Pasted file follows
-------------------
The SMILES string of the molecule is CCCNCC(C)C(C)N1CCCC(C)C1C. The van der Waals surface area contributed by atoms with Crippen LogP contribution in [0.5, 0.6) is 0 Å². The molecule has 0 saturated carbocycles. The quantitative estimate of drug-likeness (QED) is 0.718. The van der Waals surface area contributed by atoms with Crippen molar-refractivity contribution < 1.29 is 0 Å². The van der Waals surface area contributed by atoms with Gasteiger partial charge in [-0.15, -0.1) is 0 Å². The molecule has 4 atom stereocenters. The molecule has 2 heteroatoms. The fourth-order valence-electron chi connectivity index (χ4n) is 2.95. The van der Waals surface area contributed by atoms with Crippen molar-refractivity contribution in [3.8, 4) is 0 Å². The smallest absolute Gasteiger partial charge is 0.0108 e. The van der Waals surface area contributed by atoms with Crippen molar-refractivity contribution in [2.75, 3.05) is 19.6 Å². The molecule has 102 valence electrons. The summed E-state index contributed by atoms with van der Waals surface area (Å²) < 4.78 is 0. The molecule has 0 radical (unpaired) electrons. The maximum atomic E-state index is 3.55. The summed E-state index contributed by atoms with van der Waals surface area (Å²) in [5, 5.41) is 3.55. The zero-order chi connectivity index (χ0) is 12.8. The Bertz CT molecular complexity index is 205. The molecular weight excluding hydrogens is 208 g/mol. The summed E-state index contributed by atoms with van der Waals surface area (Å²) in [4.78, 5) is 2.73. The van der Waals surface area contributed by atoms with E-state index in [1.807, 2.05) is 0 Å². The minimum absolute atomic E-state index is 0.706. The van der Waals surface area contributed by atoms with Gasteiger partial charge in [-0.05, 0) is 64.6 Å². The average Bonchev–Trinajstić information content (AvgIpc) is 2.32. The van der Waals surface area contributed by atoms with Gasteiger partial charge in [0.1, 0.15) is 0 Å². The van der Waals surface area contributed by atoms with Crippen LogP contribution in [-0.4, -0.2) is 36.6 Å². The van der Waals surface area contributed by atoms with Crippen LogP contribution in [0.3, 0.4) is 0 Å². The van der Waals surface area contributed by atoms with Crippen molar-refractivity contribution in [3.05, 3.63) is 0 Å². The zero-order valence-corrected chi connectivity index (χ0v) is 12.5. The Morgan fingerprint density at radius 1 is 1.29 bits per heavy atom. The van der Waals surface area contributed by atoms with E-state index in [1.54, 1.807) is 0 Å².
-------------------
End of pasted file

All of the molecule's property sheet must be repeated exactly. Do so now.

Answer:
The SMILES string of the molecule is CCCNCC(C)C(C)N1CCCC(C)C1C. The van der Waals surface area contributed by atoms with Crippen LogP contribution in [0.5, 0.6) is 0 Å². The molecule has 0 saturated carbocycles. The quantitative estimate of drug-likeness (QED) is 0.718. The van der Waals surface area contributed by atoms with Crippen molar-refractivity contribution < 1.29 is 0 Å². The van der Waals surface area contributed by atoms with Gasteiger partial charge in [-0.15, -0.1) is 0 Å². The molecule has 4 atom stereocenters. The molecule has 2 heteroatoms. The fourth-order valence-electron chi connectivity index (χ4n) is 2.95. The van der Waals surface area contributed by atoms with Crippen molar-refractivity contribution in [3.8, 4) is 0 Å². The smallest absolute Gasteiger partial charge is 0.0108 e. The van der Waals surface area contributed by atoms with Crippen molar-refractivity contribution in [2.75, 3.05) is 19.6 Å². The molecule has 102 valence electrons. The summed E-state index contributed by atoms with van der Waals surface area (Å²) < 4.78 is 0. The molecule has 0 radical (unpaired) electrons. The maximum atomic E-state index is 3.55. The summed E-state index contributed by atoms with van der Waals surface area (Å²) in [5, 5.41) is 3.55. The zero-order chi connectivity index (χ0) is 12.8. The Bertz CT molecular complexity index is 205. The molecular weight excluding hydrogens is 208 g/mol. The summed E-state index contributed by atoms with van der Waals surface area (Å²) in [4.78, 5) is 2.73. The van der Waals surface area contributed by atoms with E-state index in [1.807, 2.05) is 0 Å². The minimum absolute atomic E-state index is 0.706. The van der Waals surface area contributed by atoms with Gasteiger partial charge in [-0.05, 0) is 64.6 Å². The average Bonchev–Trinajstić information content (AvgIpc) is 2.32. The van der Waals surface area contributed by atoms with Gasteiger partial charge in [0.1, 0.15) is 0 Å². The van der Waals surface area contributed by atoms with Crippen LogP contribution in [-0.4, -0.2) is 36.6 Å². The van der Waals surface area contributed by atoms with Crippen LogP contribution in [0.3, 0.4) is 0 Å². The van der Waals surface area contributed by atoms with Crippen molar-refractivity contribution in [3.05, 3.63) is 0 Å². The zero-order valence-corrected chi connectivity index (χ0v) is 12.5. The Morgan fingerprint density at radius 1 is 1.29 bits per heavy atom. The van der Waals surface area contributed by atoms with E-state index in [1.54, 1.807) is 0 Å².